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How Do Courts Make Decisions About Child Custody in Illinois?

Posted on in Child Custody

Untitled---2023-09-12T151458.026.jpgIn many divorce and family law cases, child custody is one of the most important issues to address. In Illinois, the courts seek to protect the best interests of the child when making decisions about parental responsibilities and parenting time. The court will look at a variety of factors to determine the best ways to provide for children’s needs going forward. Parents who are seeking to protect their parental rights and resolve child custody disputes can work with an attorney to make sure these issues will be addressed correctly.

Types of Child Custody

Child custody issues generally fall into two categories:

  • Legal custody: This is known as the allocation of parental responsibilities in Illinois, and it refers to a parent's right and responsibility to make decisions regarding their child's upbringing. Decision-making responsibilities may address issues such as education, healthcare, religion, and extracurricular activities, and they may be shared between parents or granted primarily to one parent.
  • Physical custody: This is often known as visitation, but it is referred to as parenting time in Illinois law. This form of custody will address where the child will live on a day-to-day basis. In many cases, a child will live with one parent most of the time while still spending regular time with the other parent. In other situations, parenting time may be divided equally, or other arrangements may be put in place.

In most cases, the court will award joint legal and physical custody, as long as this would be in the best interests of the child. Sole custody may be granted in some cases. However, even if one parent will have sole legal custody, the other parent will usually have the right to regular, reasonable parenting time.

Factors Considered by Courts in Child Custody Cases

The courts look at several factors to determine how to resolve child custody issues. When determining what would be in the best interests of the child, a family court Judge may consider:

  1. The child's wishes: If a child is at an appropriate age (typically over 12 years old), a Judge may consider the preferences the child has voiced about where they want to live or how other issues will be addressed.
  2. The parents’ wishes: Each parent’s desires for how child custody issues should be handled may be considered, including their reasons for why they believe that their desired outcome will provide for their child’s best interests.
  3. Parenting abilities: A Judge will look at each parent's ability to provide for the child's physical and emotional needs. Issues such as stability, mental health, financial resources, and willingness to foster a positive relationship between the child and the other parent may be considered.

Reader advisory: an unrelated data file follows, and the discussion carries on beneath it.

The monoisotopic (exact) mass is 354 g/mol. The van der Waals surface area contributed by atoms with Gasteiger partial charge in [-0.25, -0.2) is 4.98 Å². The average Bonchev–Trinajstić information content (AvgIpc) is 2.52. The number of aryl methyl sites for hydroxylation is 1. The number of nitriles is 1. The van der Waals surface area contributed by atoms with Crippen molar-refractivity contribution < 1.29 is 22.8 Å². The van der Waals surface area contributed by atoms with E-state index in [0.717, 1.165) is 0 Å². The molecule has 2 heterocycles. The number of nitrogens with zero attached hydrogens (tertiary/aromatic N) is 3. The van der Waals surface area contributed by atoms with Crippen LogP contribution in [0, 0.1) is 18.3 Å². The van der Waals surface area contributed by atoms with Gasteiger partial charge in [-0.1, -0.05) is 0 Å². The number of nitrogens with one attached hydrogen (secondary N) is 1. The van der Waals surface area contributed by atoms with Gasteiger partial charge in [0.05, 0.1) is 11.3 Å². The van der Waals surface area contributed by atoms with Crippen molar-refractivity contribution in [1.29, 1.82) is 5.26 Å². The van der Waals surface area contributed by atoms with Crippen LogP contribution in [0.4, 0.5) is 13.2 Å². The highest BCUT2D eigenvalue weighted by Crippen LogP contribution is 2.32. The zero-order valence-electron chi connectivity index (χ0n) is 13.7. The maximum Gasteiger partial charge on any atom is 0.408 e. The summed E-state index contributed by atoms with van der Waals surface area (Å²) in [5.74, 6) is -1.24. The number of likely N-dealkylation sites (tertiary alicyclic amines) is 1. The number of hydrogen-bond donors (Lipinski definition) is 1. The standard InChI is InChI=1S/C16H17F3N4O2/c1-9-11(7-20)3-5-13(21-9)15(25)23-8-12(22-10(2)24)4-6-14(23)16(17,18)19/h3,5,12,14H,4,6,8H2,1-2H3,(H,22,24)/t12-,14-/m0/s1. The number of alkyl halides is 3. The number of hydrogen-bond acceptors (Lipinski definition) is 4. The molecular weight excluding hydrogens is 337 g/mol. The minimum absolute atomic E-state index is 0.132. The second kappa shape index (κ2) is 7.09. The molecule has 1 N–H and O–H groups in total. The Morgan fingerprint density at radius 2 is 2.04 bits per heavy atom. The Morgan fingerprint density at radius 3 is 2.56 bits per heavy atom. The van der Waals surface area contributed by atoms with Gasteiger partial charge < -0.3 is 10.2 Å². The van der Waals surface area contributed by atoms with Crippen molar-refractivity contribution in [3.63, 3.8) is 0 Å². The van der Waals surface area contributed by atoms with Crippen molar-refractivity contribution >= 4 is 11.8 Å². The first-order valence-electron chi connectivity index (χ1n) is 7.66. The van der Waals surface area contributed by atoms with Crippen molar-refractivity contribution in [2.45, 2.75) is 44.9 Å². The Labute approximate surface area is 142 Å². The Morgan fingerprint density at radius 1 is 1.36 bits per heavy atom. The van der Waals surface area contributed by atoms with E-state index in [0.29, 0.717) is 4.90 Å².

4. The child's relationship with each parent: A Judge may evaluate the quality of the child's bond with both parents. Courts usually encourage ongoing contact between children and both parents unless this would have a negative effect on the child’s well-being.
  5. Past involvement in parenting: A Judge may assess each parent's level of involvement in childcare activities in the past, including feeding and grooming children, assisting with homework and other educational needs, providing instruction and discipline, and attending school functions or medical appointments. The Judge may look at whether one parent has acted as the primary caregiver or whether childcare has been shared equally.
  6. History of abuse or neglect: Illinois courts seek to protect children from harmful situations. Evidence of domestic violence, neglect, substance abuse, or other issues that could affect children’s safety and well-being can impact child custody decisions.

When evaluating these issues and determining what would be in the best interests of the child, the court may also seek input from professionals such as psychologists or social workers who can provide opinions on matters affecting child welfare. In some cases, a guardian ad litem may be appointed to serve as a legal advocate for the child and provide recommendations on how issues related to child custody should be addressed.

Contact Our Barrington Child Custody Lawyer

When it comes to child custody in Illinois, the court's primary concern is always the best interests of the child. At The Law Office of Nicholas W. Richardson, P.C., our Rolling Meadows child custody attorney can help you demonstrate that you can provide for your child’s best interests, and we will fight to protect your parental rights at all times. If you need help resolving child custody issues during your divorce, contact us at 847.873.6741 for a free consultation.

Introducing The Law Office of Nicholas W. Richardson

Nicholas W. Richardson is an experienced divorce lawyer and mediator whose comprehensive legal knowledge, commitment to clients and reputation for results bring lasting solutions to your problems.

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